Other early American production companies produced additional titles. In 1908 Kalem issued its David and Goliath and Jerusalem in the Time of Christ, Selig produced The Christian Martyrs (1910), with an arena sequence, and Essanay created Neptune's Daughter (1912), in which mortal Francis X. Bushman marries Undine (Martha Russell), the daughter of Neptune. Important individuals also produced "ancient" films: D. W. Griffith created the first of several entries with The Slave (1909) starring Mary Pickford and Florence Lawrence, and Helen Gardner produced and starred in Cleopatra (1912).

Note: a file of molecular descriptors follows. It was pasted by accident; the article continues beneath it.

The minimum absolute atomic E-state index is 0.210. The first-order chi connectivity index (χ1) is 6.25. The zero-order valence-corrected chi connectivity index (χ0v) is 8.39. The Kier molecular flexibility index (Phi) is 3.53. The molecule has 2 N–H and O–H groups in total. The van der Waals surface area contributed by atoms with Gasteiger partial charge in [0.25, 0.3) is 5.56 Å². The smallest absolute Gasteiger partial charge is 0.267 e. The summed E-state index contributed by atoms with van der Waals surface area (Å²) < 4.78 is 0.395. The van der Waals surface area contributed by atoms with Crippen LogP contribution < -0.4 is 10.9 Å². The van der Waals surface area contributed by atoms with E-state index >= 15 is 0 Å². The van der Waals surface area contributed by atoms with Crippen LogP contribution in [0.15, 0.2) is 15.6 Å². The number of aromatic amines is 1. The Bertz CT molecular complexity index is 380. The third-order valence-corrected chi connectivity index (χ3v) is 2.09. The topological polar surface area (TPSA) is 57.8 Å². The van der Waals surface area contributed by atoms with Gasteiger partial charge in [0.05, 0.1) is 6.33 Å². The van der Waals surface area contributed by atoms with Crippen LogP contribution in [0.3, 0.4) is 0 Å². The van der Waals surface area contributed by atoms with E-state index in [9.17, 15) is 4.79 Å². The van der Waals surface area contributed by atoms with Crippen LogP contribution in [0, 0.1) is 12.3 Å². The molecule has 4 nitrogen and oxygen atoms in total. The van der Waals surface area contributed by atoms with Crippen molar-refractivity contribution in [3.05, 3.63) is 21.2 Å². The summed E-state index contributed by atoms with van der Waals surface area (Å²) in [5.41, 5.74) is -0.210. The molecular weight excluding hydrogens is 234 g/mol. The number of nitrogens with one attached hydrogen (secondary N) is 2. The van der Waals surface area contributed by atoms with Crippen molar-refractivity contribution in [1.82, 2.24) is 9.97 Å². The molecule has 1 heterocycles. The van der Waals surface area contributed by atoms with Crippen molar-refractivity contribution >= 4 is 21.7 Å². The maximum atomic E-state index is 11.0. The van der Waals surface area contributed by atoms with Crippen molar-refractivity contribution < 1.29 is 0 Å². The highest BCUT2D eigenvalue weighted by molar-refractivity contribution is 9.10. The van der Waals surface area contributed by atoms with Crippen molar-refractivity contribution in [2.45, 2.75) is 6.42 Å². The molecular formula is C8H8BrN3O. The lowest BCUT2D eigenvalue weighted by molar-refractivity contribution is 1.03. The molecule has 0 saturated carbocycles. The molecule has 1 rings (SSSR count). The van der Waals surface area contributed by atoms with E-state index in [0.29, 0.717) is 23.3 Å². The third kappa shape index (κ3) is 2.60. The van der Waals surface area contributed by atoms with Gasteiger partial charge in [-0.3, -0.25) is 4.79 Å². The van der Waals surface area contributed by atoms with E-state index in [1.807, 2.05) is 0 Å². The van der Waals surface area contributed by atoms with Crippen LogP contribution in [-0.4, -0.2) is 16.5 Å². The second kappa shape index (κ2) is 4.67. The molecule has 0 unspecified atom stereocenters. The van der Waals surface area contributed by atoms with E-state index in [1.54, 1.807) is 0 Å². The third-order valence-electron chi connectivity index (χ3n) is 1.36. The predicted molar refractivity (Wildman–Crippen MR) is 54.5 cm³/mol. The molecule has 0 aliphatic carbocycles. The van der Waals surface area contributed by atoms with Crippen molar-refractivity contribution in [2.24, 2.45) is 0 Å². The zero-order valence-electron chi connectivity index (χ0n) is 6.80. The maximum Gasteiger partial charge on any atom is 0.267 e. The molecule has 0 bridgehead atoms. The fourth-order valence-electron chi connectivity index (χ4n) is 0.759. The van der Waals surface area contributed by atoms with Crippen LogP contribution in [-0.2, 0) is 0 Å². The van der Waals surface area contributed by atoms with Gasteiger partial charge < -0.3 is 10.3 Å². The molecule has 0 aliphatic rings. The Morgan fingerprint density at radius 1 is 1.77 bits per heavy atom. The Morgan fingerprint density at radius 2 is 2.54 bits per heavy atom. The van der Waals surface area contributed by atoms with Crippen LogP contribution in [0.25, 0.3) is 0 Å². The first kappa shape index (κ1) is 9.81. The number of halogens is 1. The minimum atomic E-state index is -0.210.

No early national cinema was as prolific as the French, no doubt inspired by the more than five hundred short films made by Georges Méliès from 1895 to 1913. Following the success of Ambrosio's Gli Ultimi Giorni di Pompeii in 1908, the next few years brought a spate of "ancient" films from French filmmakers who had a particular preference for mythological subjects. In rapid succession Parisians viewed Neptune and Cupid in Le Lion's Goddess of the Sea (1909), the Hydra and the divine Greco-Roman thunderer in Gaum-Kleine's Hercules and the Big Stick and Jupiter Smitten (1910), and a series of mythological struggles in Emile Cohl's animated Les Douze Travaux d'Hercule (The Twelve Labors of Hercules, 1910). At the same time Pathé released a series of films based on ancient subjects, including Hercules in the Regiment (1909), in which bullets bounce off the modernized Thebans chest, and the color-tinted The Legend of Orpheus (1909). Charles Pathé, whose lengthy, four-reel Les Miserables advanced the cause of the historical epic in Europe, also satisfied the French audiences' preference for films set amid the noble and anti-noble polarities of ancient Roman history with such releases as the color-tinted Caesar in Egypt (1910), The Justice of Claudius (1911), Nero and Britannicus (1913), and a non-Shakespearean Antony and Cleopatra (1913), as well as a farce entitled Back to Life After 2000 Years, in which an ancient Roman comes to life in modern Rome. Pathé's biblical entries included The Birth of Jesus (1909), The Slave's Revolt (1911), which takes place in Egypt under Pharaoh Rameses, the color-tinted Joseph's Trials in Egypt (1914), and The Life of Our Saviour (1914), an expanded, color version of their Life of Christ (1910). All of C.G.P.C.'s releases were biblical: Cain and Abel (1911), a color-tinted Infancy of Moses (1911), Abraham's Sacrifice (1912), and Saul and David (1912). Henri Andréani directed a series of both historical (Antony and Cleopatra, Messalina [both 1910]) and biblical (Cain et Abel [1911] and Esther, La Mort de Saül, Rebecca, and La Reine de Saba [all 1913]) films as well.